MR. KEIR HARDIE (Merthyr Tydvil)

asked whether there had been any confiscations of lands.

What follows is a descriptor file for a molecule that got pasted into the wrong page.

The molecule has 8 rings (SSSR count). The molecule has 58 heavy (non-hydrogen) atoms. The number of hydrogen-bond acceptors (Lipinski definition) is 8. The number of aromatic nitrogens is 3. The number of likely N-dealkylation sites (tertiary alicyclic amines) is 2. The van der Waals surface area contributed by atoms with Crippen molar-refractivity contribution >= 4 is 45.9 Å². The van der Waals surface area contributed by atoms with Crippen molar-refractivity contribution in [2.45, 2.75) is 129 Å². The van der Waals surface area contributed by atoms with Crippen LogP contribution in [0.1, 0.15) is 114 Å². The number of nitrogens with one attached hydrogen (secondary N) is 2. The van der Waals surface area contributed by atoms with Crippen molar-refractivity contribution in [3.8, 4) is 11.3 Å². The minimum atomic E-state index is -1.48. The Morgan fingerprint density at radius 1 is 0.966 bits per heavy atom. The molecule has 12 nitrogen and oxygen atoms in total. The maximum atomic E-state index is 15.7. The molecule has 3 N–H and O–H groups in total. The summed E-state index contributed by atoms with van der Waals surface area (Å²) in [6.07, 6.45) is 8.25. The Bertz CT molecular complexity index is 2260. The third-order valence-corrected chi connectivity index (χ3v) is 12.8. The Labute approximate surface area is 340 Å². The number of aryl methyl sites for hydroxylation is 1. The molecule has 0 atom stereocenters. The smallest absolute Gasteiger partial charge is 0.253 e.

thought there was no possibility of anything of the kind being apprehended in the immediate future. He had been asked whether the Transvaal Government would have authority and power to change the new Constitution. He hesitated to speak on matters of constitutional law. He could only say, speaking without authority in such a matter, that, subject to the assent of the Crown, it was within the competence of any responsible Government to make any changes they might choose, within their own jurisdiction, either in the franchise or the distribution of seats or in the constitution of its Legislature. With regard to the question whether it would be possible for the new Parliament to alter the boundaries of seats, it was an integral part of the Government's proposals that arrangements should be made for automatic redistribution, and he had no ground to suppose that such a power would be twisted to any partisan purpose. He thought the House would agree that the Government had tried to deal with the Transvaal in a perfectly fair and above-board spirit. They had endeavoured to frame a Constitution that would give all the elements of the country a fair chance of having their views represented, and would afford no Party an unfair triumph. As to the question of a Constitution for the Orange River Colony, the conditions were not the same there as in the Transvaal. There was no register of voters in the Orange River Colony as there was in the Transvaal, Mid on that account there must be delay in granting a Constitution to the Orange River Colony. But he did not think it was an extravagant expectation to indulge in when he said that, if the Government continued to receive the same loyal and confident co-operation from South African parties in dealing with this delicate problem as in dealing with the case of the Transvaal, they hoped to see both these Parliaments called together in the course of next year. He wished to say a word in reply to the hon. Member for the Newbury Division of Berkshire. On several occasions he had been asked for information about cases of murder committed by Chinese coolies, and he regretted that he had given the House a wrong impression in replying to a Question, when he said that there had been twenty-seven murders among the white population. On investigation it was discovered that only two of these twenty-seven were murders of white people, and that the rest were committed by coolies upon their fellow-labourers. [An HON. MEMBER: Or blacks.] He had laid before the House on other occasions the plans which the Government had sanctioned for improving the security of the population other than Chinese against outrage. They believed and hoped that there would be a diminution of the violent crimes which had taken place lately in the short interval in which the administration of these matters would remain in their hands. Whether the extra police arrangements would be successful or not he could not attempt to forecast at this moment, but at any rate he thought hon. Gentlemen would agree that it would be much easier to administer and have effective control over the Chinese population, and effectively to reduce the number of that population, if they were supported, as they might very shortly be supported, by the opinion of a really representative Transvaal Parliament. As to the question of immorality, he thought it must be quite clear that the fact of so large a population living under conditions of enforced and unnatural celibacy must raise very disquieting reflections in the mind of anyone who contemplated the situation. The hon. Gentleman had rightly stated that the law in the Transvaal imposed severe punishments on whites and blacks under certain conditions, and he himself had not heard that that law had not been put in operation against the Chinese. It certainly should be put in operation, and if it should be found that it was at present neglected, instructions would be given to secure that the law should be made operative. But the hon. Gentleman proceeded to speak of an even worse aspect of the Chinese labour question. He made statements as to the unnatural vice which prevailed in the mines. The hon. Gentleman said it was rampant and obvious. All he could say was that he had never seen any document or paper— and a good many came before him—from South Africa which made reference to such a state of vice in the mines as that to which the hon. Member for Berkshire had called attention. It was only quite recently that the hon. Member, and. several persons from South Africa, had brought the matter to the knowledge of his noble friend Lord Elgin. He must remind the hon. Member that when he asked him to place the statements on record in writing he declined to avail himself of that opportunity, and consequently the Colonial Office was not able to give that attention to the charges which no doubt they deserved. Having regard to the later evidence as to the condition of things which the hon. Gentleman had brought forward, it was necessary that immediate inquiry should be made. He under stood, indeed, that his hon. friend had had several consultations with his noble friend the Secretary of State for the Colonies, and that Lord Elgin has assured him that inquiries would be immediately addressed to Lord Selborne on the subject. He should suppose that, in these circumstances, the Colonial Office would be in possession of information on the subject before the House re-assembled. He had very frequently stated to the House the policy of the Government in regard to Chinese labour, and, in the absence of new facts, they were not inclined to change that policy. But, if such a state of things were disclosed as was indicated by the statements which had been brought before them by the hon. Gentleman, and if the charges he had made could be maintained, then he thought it would be clear that the general position of the Government in regard to Chinese labour, even during the transition period with which they were dealing, would have to be entirely revised. The hon. and gallant Member for the Banbury division of Oxfordshire spoke with knowledge on the subject of South Africa, for he had fought bravely in the field against the Boers. Therefore, his frank and straightforward opinions on South African matters deserved attention. The hon. and gallant Member made no attempt to repudiate or to answer the charges which were made by the hon. Member for Berkshire. All that he put forward was that the 50,000 Chinese were necessary if 6,000 white miners were to be kept in full employment, and that unless we kept them in full employment British supremacy would be imperilled. He would be sorry to place British supremacy on such a ground. He hoped that we should find other props and buttresses for British supremacy. He could only say that the matter would be carefully inquired into, and he hoped to be able to speak with some official knowledge on the question when Parliament re-assembled.